Code: Select all

# cd
# mkdir pi newroot
# mount -t cifs -o username=XXXXXXX,vers=1.0 // pi
Password for [email protected]//
# cd pi
# cp -r /boot .
# touch raspbian.ext4
# dd bs=1024K seek=8192 count=0 if=/dev/zero of=raspbian.ext4
# losetup /dev/loop1 raspbian.ext4
# mke2fs -t ext4 -L ROOT /dev/loop1
mke2fs 1.43.4 (31-Jan-2017)
Creating filesystem with 2097152 4k blocks and 524288 inodes
Filesystem UUID: 2bc38869-428e-4e89-9db5-f749ee23829b
Superblock backups stored on blocks:
        32768, 98304, 163840, 229376, 294912, 819200, 884736, 1605632

Allocating group tables: done
Writing inode tables: done
Creating journal (16384 blocks): done
Writing superblocks and filesystem accounting information: done

# losetup -d /dev/loop1
While vers=1.0 is compatible with all versions of Windows, if you are using newer versions of Windows you may prefer to specify either vers=2.0, vers=2.1 or vers=3.0 or omit this option entirely from the mount command because the older protocol versions are slower and less secure than the newer ones. In the case of Windows Vista vers=2.0 is actually the best choice and will be used in the next post which describes how to change cmdline.txt for network boot.

Note that the mke2fs command above may take a few minutes, especially if a 16GB image is being made. You can monitor the activity from Windows by clicking on

->Task Manager
->Resource Monitor

Although the Ethernet gadget is not included in the Network graph the Disk graph will indicate activity as the image file is formatted. My system averaged between 20MB/sec and 40MB/sec while this operation was being performed.

Next, mount the raspbian.ext4 disk image and use rsync to copy the contents of the running root filesystem to the image.

Code: Select all

# cd
# mount -o loop pi/raspbian.ext4 newroot
# rsync -glopqrtxDH --numeric-ids --delete / newroot
The rsync command runs considerably slower than formatting the image and averaged about 5MB/sec on my system. Even with Raspbian Lite that provides plenty of time to do something else. The next post will describe how to install rpiboot.exe on Windows and use it to boot the Pi Zero without an SD card.
Last edited by ejolson on Sun Nov 11, 2018 2:50 am, edited 8 times in total.

Posts: 3072
Joined: Tue Mar 18, 2014 11:47 am

Re: Raspbian Root on a Windows Share

Sun Nov 04, 2018 3:45 am

Having created a suitable initial RAM filesystem, it is now easy to boot the Pi Zero without an SD card using rpiboot.exe. This is the same program used to flash the eMMC on a compute module. A convenient Windows installer called rpiboot_setup.exe can be downloaded from the page

https://www.raspberrypi.org/documentati ... lashing.md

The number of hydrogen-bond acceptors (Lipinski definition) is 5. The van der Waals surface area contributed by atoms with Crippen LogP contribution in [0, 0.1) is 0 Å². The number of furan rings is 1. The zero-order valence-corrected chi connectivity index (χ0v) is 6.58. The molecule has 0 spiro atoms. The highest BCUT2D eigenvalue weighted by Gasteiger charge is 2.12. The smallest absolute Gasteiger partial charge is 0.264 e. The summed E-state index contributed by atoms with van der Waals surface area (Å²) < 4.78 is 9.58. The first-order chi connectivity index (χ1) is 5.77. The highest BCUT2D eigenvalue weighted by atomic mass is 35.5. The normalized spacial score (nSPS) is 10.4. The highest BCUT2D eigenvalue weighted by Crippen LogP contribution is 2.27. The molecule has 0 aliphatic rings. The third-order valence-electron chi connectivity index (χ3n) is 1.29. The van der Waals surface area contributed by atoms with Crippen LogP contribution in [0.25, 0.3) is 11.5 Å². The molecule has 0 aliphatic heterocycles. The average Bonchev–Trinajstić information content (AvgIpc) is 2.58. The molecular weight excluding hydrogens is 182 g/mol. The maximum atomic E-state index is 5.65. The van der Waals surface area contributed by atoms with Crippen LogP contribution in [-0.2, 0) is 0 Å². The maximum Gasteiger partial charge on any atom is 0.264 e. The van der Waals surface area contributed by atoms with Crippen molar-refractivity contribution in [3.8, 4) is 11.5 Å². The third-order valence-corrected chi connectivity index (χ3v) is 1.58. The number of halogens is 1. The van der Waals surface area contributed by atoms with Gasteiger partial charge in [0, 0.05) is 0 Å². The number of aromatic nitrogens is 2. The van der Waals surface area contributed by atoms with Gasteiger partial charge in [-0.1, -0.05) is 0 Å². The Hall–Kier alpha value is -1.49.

Download, run the installer and choose the defaults. The rpiboot.exe program will then be installed in C:\Program Files\Raspberry Pi. Create a file called bootpi.bat in the C:\Users\XXXXXXX\Pi directory containing the single line

"\Program Files\Raspberry Pi\rpiboot.exe" -d \Users\XXXXXXX\Pi\boot

This batch command runs the rpiboot.exe program with the boot directory that we copied from the Pi Zero in the previous post. Before doing that, we need to edit cmdline.txt and config.txt so they load the initial RAM filesystem and run our newly created samba boot script as well as make a minor change to /etc/fstab on the Raspbian root filesystem image so it doesn't try to mount the SD card later.

The editing of the files in the boot directory can be done either from Windows with a suitable text editor or from the Raspberry Pi, however, editing files on the root directory must be done with the Pi since Windows can't read the ext4 filesystem image. In this discussion, all editing will be done from the Pi for simplicity.

If you have already rebooted the Pi or unmounted the Windows share and root filesystem image, you can remount everything by typing the following commands on the Pi Zero:

# cd
# mount -t cifs -o username=XXXXXXX,vers=2.0 // pi
# mount -o loop pi/raspbian.ext4 newroot

Now edit pi/boot/cmdline.txt so that it appears as

boot=samba dwc_otg.lpm_enable=0 dwc_otg.speed=2 console=serial0,115200 console=tty1 elevator=deadline fsck.repair=yes rootwait modules-load=dwc2,g_ether g_ether.host_addr=02:47:c0:a8:0d:02 g_ether.dev_addr=02:47:c0:a8:0d:01 nfsroot=,username=XXXXXXX,vers=2.0,password=YYYYYYY ip=::::raspberrypi:usb0:dhcp

Here XXXXXXX is your login name under Microsoft Windows and YYYYYYY is the corresponding password. It is important that the password not contain any spaces or tabs. Please change it before continuing if it does. Also note that I have specified vers=2.0 in the options of cmdline.txt for the Windows share that will hold the root filesystem. For best performance and security, please use the most up-to-date level supported by the particular version of Windows you are using.